How to prepare for your electrical apprenticeship

If you’re getting ready to leave school and working out your next steps, an apprenticeship could be ideal, especially if you’re interested in learning a trade such as electrical installation.

Apprenticeships have become particularly appealing, as they offer the opportunity to gain a vocational qualification while earning your own money. They provide valuable work experience and instil confidence that won’t necessarily come from sitting in a classroom.

To become an electrician in the UK you need to have an industry recognised Level 3 qualification. Typically, this is a Diploma in Electrotechnical services and is completed during an apprenticeship, over two to four years. Here are some tips to help you prepare for an electrical apprenticeship.

Find out the benefits of an apprenticeship

The main benefit of doing an apprenticeship is being able to earn while you learn. Most people go to university and take out an excessive student loan to cover living costs, with some even working a part-time job in addition to stay afloat. With an apprenticeship, you’re paid for your work, and you learn on the job, so there’s no need to deliver pizza or pour pints at the weekend.

An apprenticeship could also make you more employable, as you will obtain a professional qualification and a few years of quality experience in your chosen sector. As each training scheme is tailored to the needs of your employer, you’ll develop a wide range of skills which could make your CV stand out to a recruiter.

Get the right kit

Once you have secured your apprenticeship, ask your boss what you will need to bring and what you should wear to work. Investing in fundamental items like safety boots and personal protective equipment (PPE) will ensure you have the best protection from danger or injury, as well as making you feel organised and more self-confident on your first day.

Make sure you don’t forget your stationery too. Even if your role is relatively hands-on, you’re still going to need to take notes and prepare for your assignments. A diary would be a helpful tool as well, to ensure you keep track of assessment dates, deadlines and important things to remember.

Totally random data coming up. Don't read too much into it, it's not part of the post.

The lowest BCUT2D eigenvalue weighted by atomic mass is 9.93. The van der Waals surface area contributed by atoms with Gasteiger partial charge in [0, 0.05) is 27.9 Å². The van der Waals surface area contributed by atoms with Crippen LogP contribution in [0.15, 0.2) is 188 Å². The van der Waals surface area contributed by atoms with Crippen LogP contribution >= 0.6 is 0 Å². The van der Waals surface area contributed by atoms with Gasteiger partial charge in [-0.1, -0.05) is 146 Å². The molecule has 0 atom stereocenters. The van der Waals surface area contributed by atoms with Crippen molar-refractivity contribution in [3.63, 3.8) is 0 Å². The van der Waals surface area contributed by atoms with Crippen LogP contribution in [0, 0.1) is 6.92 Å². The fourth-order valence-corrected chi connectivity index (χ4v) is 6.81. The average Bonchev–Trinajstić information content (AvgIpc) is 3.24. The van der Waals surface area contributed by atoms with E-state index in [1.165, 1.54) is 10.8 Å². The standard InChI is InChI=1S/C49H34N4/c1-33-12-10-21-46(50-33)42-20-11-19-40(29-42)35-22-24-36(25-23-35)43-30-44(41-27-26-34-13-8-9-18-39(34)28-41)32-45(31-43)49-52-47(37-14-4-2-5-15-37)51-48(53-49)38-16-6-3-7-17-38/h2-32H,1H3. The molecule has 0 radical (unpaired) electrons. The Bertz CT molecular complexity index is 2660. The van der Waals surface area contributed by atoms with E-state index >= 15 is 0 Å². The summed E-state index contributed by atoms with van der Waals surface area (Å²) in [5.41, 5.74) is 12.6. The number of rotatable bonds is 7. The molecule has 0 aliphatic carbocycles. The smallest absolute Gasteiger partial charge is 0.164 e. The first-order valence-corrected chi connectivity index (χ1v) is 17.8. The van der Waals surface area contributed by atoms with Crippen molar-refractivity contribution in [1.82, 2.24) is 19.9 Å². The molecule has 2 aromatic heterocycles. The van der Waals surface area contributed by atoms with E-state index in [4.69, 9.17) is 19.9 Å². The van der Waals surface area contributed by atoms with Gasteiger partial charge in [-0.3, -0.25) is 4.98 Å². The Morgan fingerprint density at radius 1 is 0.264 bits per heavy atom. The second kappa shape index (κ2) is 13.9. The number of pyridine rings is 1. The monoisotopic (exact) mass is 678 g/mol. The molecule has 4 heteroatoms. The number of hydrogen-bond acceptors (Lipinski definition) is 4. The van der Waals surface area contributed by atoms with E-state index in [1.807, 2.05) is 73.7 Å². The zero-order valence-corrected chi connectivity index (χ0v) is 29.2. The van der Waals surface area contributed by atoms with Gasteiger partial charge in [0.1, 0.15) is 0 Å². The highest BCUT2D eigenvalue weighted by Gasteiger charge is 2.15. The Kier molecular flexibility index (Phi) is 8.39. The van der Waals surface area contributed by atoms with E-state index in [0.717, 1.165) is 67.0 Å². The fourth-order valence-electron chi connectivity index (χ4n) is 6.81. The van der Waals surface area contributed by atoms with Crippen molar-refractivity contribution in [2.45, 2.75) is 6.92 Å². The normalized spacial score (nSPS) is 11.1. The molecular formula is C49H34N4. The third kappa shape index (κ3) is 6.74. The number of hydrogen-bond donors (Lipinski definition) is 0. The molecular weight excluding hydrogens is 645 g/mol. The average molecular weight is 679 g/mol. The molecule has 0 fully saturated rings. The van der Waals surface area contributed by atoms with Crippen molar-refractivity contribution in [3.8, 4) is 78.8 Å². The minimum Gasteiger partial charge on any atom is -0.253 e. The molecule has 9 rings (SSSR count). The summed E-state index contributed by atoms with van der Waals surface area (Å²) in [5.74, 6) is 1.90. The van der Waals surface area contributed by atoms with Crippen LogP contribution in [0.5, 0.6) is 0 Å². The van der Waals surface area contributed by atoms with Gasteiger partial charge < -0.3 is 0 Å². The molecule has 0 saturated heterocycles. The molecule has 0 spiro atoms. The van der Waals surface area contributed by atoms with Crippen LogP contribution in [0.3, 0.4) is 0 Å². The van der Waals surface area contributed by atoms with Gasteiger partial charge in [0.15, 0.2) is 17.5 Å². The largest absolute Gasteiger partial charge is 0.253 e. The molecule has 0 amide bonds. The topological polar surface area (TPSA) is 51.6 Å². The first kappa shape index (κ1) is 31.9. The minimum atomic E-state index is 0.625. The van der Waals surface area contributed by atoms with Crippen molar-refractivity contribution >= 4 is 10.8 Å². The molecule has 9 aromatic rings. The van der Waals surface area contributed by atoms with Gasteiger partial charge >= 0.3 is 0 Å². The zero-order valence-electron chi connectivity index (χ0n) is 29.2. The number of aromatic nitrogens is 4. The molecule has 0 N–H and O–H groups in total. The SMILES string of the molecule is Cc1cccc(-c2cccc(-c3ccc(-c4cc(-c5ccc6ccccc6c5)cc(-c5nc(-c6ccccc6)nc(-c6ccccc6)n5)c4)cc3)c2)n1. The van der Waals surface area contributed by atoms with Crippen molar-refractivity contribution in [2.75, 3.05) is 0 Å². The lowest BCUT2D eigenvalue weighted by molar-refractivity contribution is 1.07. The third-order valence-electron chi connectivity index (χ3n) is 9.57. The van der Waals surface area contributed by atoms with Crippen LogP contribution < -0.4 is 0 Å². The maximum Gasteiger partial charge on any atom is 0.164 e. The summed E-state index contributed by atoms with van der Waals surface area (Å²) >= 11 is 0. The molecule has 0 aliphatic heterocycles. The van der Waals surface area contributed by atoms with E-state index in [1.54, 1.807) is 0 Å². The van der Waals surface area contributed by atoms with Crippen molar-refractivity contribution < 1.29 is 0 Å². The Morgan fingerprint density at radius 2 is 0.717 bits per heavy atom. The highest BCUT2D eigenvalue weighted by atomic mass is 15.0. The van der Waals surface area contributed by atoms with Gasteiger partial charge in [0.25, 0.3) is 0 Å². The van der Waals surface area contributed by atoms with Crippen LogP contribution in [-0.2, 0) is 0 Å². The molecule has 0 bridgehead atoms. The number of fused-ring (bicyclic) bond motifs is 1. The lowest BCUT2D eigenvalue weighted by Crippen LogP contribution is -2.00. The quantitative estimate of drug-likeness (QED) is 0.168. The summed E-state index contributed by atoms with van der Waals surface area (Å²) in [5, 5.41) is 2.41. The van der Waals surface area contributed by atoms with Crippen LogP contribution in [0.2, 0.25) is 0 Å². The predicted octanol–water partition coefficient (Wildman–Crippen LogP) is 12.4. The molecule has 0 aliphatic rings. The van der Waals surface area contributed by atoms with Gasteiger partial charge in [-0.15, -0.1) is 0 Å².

Research your new role

Read up on your role to make sure you completely understand your responsibilities, training plan, assessments, and the different career paths you could take once you’ve qualified. If you know anyone who has done the same course, ask them to share any words of wisdom.

You will have researched the company before your interview, but now’s the time to brush up on what you learnt. Make sure you know what do the company do, what kind of clients they have and who their competitors are.  As they say, knowledge is power. The more you know, the better your chance to succeed.

Begin making connections

It might seem strange to try to build relationships with your new colleagues before you’ve started, but it will demonstrate your commitment to the role and your enthusiasm towards coming on board. Getting to know your team in advance can also make those first few weeks a little less daunting and help you to settle into your new work environment with ease.

A good place to start is Linkedin. Make sure your profile is tidy and professional before doing anything else. Once you’re happy with your profile, send a connection request to someone at the company who you’ve already met and feel relatively comfortable reaching out to.

Do NOT attempt to contact your colleagues through other forms of social media. It’s best to keep Instagram and TikTok for outside of work.

Check Also

SET Beccles School becomes Health and Wellbeing Lead school for Suffolk

SET Beccles, part of the Seckford Education Trust (SET), has become one of only 50 …